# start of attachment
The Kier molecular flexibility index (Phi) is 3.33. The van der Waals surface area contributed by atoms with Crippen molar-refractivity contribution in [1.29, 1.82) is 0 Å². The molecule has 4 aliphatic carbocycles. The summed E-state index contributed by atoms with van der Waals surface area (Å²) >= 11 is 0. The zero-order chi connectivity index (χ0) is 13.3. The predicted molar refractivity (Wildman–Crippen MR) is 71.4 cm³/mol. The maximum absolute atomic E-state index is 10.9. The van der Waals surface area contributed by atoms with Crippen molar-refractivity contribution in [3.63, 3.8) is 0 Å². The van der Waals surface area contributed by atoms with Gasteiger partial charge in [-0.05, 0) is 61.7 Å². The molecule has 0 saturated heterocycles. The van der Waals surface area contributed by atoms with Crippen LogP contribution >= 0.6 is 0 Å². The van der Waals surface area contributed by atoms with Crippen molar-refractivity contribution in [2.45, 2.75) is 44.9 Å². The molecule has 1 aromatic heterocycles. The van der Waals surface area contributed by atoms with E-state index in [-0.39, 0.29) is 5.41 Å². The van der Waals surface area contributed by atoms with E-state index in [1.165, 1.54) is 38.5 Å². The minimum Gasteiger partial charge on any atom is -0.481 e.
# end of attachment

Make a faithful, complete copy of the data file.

The Kier molecular flexibility index (Phi) is 3.33. The van der Waals surface area contributed by atoms with Crippen molar-refractivity contribution in [1.29, 1.82) is 0 Å². The molecule has 4 aliphatic carbocycles. The summed E-state index contributed by atoms with van der Waals surface area (Å²) >= 11 is 0. The zero-order chi connectivity index (χ0) is 13.3. The predicted molar refractivity (Wildman–Crippen MR) is 71.4 cm³/mol. The maximum absolute atomic E-state index is 10.9. The van der Waals surface area contributed by atoms with Crippen molar-refractivity contribution in [3.63, 3.8) is 0 Å². The van der Waals surface area contributed by atoms with Gasteiger partial charge in [-0.05, 0) is 61.7 Å². The molecule has 0 saturated heterocycles. The van der Waals surface area contributed by atoms with Crippen LogP contribution >= 0.6 is 0 Å². The van der Waals surface area contributed by atoms with Crippen molar-refractivity contribution in [2.45, 2.75) is 44.9 Å². The molecule has 1 aromatic heterocycles. The van der Waals surface area contributed by atoms with E-state index in [-0.39, 0.29) is 5.41 Å². The van der Waals surface area contributed by atoms with E-state index in [1.165, 1.54) is 38.5 Å². The minimum Gasteiger partial charge on any atom is -0.481 e.